During the Feb. 22 budget hearing for the state’s public pension systems, there were plenty of questions – but not a lot of answers – regarding Gov. Tom Wolf’s early retirement proposal for state employees.
“The proposed budget assumes an early retirement incentive program,” according to a section on Page A1-14 of the governor’s massive 990-page FY2017-18 Executive Budget document. However that’s the only reference or mentioning of it in the entire document.
When asked about the proposal, David Durbin, executive director of the State Employees’ Retirement System (SERS), said his agency has requested more details about the proposal, but has yet to receive anything from the Wolf administration.
“All the details that you don’t have, we don’t have,” Rep. Daryl Metcalfe, R-Butler, said to Durbin during the hearing.
“It sounds like the administration hasn’t spoken with the retirement systems related to that proposal, and the company they contracted with did not come to you, is that correct?” asked Metcalfe.
“That’s correct,” said Durbin. PSERS executive director Glen Grell said it was his understanding school employees would not be part of the early retirement option.
When asked for comment and any available details regarding the early retirement option, Wolf spokesman J.J. Abbott responded by email: “In the governor’s proposed budget, savings are assumed for a ‘30 and out’ retirement incentive program. As several classes of employees, such as state police, have different retirement age and years of service requirements, they would not be captured in the savings calculation. However, we intend to work with the legislature and SERS to further address these nuances and provide a retirement incentive as part of the final budget resolution to realize these savings and minimize employee impacts.”
Abbott ended his email stating, “I do not have projections as these details need to be worked out.”
The study – done for the Wolf administration by consultant McKinsey & Co. – suggests that as part of the Wolf administration’s efforts to manage the size of the state employee complement across agencies, “The Commonwealth could also consider managing supervisory span of control and offering an early retirement program to reduce the workforce complement.”
McKinsey estimates the state could realize $15.2 million in savings during FY2017-18, with recurring annual savings of approximately $15.8 million thereafter.
The McKinsey report describes the Early Retirement Incentive Program (ERIP) to generate that amount of savings as follows: “The program would provide full annuity at 30 eligibility points regardless of age. The Administration has assumed a 50 percent participation rate, 80 percent backfill rate, 16 weeks on average to backfill, and backfilling positions at 75 percent of the retirees’ rate, to estimate approximately $24.5 million in total FY17-18 General Fund savings, and approximately $25.1 million in recurring annual General Fund savings across all agencies. As the program is rolled out, the Administration could consider adjusting backfill targets, both in terms of number of positions and pay grade at which to backfill, to reflect operational needs agency by agency.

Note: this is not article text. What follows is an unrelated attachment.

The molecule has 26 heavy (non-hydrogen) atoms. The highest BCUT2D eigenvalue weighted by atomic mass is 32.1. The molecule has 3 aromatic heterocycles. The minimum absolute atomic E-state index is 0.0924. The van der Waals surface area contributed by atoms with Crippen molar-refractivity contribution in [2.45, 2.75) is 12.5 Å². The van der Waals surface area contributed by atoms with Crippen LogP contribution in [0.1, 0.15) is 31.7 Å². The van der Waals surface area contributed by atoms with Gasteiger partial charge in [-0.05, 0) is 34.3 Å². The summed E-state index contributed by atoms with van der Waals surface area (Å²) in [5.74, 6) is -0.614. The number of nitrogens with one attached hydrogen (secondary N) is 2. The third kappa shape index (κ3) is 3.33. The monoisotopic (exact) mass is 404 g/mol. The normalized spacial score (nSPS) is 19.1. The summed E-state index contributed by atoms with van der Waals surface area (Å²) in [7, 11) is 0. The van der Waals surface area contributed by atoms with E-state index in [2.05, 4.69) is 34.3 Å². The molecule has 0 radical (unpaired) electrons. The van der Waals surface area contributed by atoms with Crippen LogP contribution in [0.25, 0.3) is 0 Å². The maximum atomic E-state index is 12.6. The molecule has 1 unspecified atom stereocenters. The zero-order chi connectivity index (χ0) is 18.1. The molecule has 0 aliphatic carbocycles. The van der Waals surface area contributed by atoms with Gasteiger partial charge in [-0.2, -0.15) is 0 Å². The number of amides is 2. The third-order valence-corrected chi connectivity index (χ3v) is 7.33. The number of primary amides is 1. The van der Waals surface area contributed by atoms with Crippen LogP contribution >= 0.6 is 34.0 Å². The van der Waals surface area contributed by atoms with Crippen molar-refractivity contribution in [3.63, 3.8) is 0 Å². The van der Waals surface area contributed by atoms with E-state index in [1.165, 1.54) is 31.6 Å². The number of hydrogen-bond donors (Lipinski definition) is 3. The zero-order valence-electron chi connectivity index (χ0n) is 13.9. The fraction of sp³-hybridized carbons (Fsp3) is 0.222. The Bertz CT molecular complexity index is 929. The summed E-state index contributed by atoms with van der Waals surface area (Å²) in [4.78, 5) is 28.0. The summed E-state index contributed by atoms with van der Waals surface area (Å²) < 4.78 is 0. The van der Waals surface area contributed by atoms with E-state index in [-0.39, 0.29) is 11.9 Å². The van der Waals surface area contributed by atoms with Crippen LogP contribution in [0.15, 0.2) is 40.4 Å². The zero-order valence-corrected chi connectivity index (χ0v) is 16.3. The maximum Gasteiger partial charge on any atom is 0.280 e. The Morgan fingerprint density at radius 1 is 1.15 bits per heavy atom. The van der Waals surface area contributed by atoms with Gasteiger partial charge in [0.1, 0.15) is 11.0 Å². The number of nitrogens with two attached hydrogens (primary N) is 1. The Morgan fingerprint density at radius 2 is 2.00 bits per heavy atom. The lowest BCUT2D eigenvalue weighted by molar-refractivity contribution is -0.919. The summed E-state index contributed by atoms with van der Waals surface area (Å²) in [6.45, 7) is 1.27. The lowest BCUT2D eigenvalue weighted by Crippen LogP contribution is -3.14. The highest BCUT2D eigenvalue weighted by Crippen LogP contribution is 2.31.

“Other initiatives estimated in this report could use ERIP as a mechanism to reduce complement; as such, the ERIP savings estimate presented here has been reduced to avoid double-counting savings, resulting in approximately $15.2 million in FY17-18 General Fund savings, and approximately $15.8 million in recurring annual General Fund savings.”
Having only limited details restricted the questioning and answering about the proposal Wednesday, but Metcalfe tried anyway.
“If we went with the governor’s program allowing an early retirement and, based on the study they’re expecting to backfill 80 percent of those positions, out of the 50 percent they expect are going to take the early retirement – from my perspective that’s just going to increase pension costs,” said Metcalfe. “You’ve got new employees coming into the system that are going to get into the pension system, and then you have the other employees that are pulling lump sums out and retiring and pulling cash flow out, and not contributing the system anymore.”
“Is that the case? If we’re just going to add more employees, even though we let people retire – we’re just swelling the amount of people you have to pay?” Metcalfe asked.
Durbin answered: “From this perspective, this is where the details really matter, and we haven’t seen those details. But we know in the past the pension system has had an increase in the liability they have had to pay as a result of early retirement incentive programs.”
According to Durbin, SERS’ unfunded liability is currently $19.5 billion. In its budget hearing documents, SERS states the Commonwealth’s contribution to the system is expected to be 31.8 percent of payroll in FY2017-18, which represents approximately $2 billion of which 43 percent originates from the General Fund from employers under the governor’s jurisdiction.